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Wall and Ceiling Framing

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Wall Picture

Wall and Ceiling Parts

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Studs-Vertical members that run the entire wall height. They support the load above. King Stud- Vertical members that run the entire wall height. They are located next to window and door openings. Cripple Stud- Vertical member that fills below the rough sill and above the header Trimmer Stud- Vertical member that supports the header Joist-Horizontal member that runs from wall to wall.

Wall and Ceiling Parts

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Rough Sill- Horizontal member that forms the rough opening for a window. Header-Horizontal member that supports the span of an opening above doors and windows. Sole Plate- Horizontal member located at the bottom of the wall section. Top Plate-Horizontal member located at the top of a wall section. Always doubled up. Let In Brace- Cross brace that helps support the wall in sheer motion.

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Wall Picture

Stud Layout

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Complicated Stud Layout

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Blocking/Spacing

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Method used to get desired size. < Blocking is a term used in creating a corner section. Used to give a nailing surface for drywall > Spacing is a term used in creating headers at desired width.

Blocking vs No Blocking
Blocking

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Non-Blocking

Ceiling Construction

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Very similar to floor construction Sometimes a truss systems is used in place of ceiling joists. Joists are placed on top of the top sill. They run either to another top sill or a load bearing wall. The ends of the joists are tapered so they dont stick out from the rafters. Reference page 225 for a picture.

Wall and Ceiling Material

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Wood-Most common around here. It is easy to nail and screw too. It is used where readily available. Metal- Becoming more popular in heavily populated areas. Used in place of the traditional wood material. Some houses are completely framed by metal.

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http://www.berridgespaceframe.com

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http://www.berridgespaceframe.com/Residential-brick.htm

Wood vs Steel

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From http://www.berridgespaceframe.com/SteelvsWood.htm COST EFFECTIVE: Steel framing is competitively priced in today's construction market. Compared to the price of wood, steel prices have remained very stable over the past decade. Thanks to computer-aided design and manufacturing techniques, waste is kept to a minimum. STRENGTH & DURABILITY: Light gauge steel framing has a long lifespan -- it will not rot or deteriorate. Steel's high yield strength and fire-resistant qualities enable steel framed structures to resist fire, earthquakes and high wind loads far better than wood framed structures. HIGH STRUCTURAL EFFICIENCY: Steel has one of the highest weight to strength ratios of all construction materials. This strength advantage means better design flexibility, wider spans and better material usage.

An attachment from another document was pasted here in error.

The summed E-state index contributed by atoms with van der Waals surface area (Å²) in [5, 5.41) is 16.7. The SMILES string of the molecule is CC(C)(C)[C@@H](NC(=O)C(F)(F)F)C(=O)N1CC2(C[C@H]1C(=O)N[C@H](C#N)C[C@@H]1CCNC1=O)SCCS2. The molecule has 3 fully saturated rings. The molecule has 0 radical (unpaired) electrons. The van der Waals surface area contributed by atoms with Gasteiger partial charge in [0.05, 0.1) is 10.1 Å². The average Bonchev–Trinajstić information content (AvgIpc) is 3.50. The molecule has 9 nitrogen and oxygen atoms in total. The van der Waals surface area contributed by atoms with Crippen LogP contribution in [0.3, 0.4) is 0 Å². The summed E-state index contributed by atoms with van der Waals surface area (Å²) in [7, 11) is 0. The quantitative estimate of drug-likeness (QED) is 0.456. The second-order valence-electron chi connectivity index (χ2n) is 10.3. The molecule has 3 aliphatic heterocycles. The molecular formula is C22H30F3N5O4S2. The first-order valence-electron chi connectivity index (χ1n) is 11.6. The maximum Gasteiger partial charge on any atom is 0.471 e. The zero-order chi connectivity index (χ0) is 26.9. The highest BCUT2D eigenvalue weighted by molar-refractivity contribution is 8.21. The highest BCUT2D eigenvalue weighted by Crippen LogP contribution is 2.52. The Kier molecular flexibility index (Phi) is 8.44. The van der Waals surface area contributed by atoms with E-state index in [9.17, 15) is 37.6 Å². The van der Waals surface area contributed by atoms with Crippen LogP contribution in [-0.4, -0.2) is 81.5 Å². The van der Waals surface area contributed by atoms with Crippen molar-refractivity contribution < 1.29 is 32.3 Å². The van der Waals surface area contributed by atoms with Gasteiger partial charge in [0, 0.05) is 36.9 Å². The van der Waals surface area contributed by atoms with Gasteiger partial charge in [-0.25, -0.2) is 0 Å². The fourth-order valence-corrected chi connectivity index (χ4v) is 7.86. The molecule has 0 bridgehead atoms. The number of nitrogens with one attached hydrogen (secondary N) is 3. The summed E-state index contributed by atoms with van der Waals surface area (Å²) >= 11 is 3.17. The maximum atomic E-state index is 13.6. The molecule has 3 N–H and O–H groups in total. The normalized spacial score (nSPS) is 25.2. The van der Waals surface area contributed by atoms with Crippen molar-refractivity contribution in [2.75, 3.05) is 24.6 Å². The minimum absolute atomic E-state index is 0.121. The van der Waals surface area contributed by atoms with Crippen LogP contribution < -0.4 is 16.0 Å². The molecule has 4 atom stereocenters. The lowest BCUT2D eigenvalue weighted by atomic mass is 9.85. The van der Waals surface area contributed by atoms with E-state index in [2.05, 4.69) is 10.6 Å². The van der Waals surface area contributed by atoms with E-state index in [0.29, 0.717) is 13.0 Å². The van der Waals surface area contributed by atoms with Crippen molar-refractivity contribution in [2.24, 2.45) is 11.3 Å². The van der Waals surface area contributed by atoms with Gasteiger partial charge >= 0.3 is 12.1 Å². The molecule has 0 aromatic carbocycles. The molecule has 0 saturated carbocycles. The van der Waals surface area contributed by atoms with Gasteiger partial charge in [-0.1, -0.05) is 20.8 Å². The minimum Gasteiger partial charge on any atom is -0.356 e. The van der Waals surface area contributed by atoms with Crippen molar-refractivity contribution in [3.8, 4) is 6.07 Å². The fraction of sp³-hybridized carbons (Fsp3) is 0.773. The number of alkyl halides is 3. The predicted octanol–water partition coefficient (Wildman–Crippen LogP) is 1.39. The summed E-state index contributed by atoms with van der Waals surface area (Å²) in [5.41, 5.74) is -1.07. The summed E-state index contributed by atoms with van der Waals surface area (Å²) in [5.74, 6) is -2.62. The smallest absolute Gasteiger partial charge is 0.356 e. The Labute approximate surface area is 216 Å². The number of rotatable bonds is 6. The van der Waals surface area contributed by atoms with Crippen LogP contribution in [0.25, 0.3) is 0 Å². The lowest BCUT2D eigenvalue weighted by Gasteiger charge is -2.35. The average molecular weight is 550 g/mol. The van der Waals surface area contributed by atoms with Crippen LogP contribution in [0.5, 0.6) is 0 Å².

Wood vs Steel

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From http://www.berridgespaceframe.com/SteelvsWood.htm DIMENSIONALLY STABLE: Steel doesn't shrink, swell, warp or settle. Cracking sheetrock walls, nailhead popping and other common problems with wood framed structures are virtually eliminated. STEEL IS A "GREEN" STRUCTURE -- ENVIRONMENTALLY FRIENDLY: Steel-framed housing dramatically reduces the amount of trees consumed for residential construction, thus conserving one of nature's most precious resources. The only wood products used for light gauge steel construction are plyood sheathing and door and window trim components. PRE-DESIGNED TO ELIMINATE WASTE: Steel-framed structures are computer-designed, drafted and manufactured to eliminate job site cutting and waste and to speed pre-fabrication of roof and wall assemblies and thus reduce labor expense.

Sites To Look At
Home time- Great for wood construction Berridge Space Frame- Great for metal construction
http://www.berridgespaceframe.com

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http://www.hometime.com/Howto/projects/framing/frame_3.htm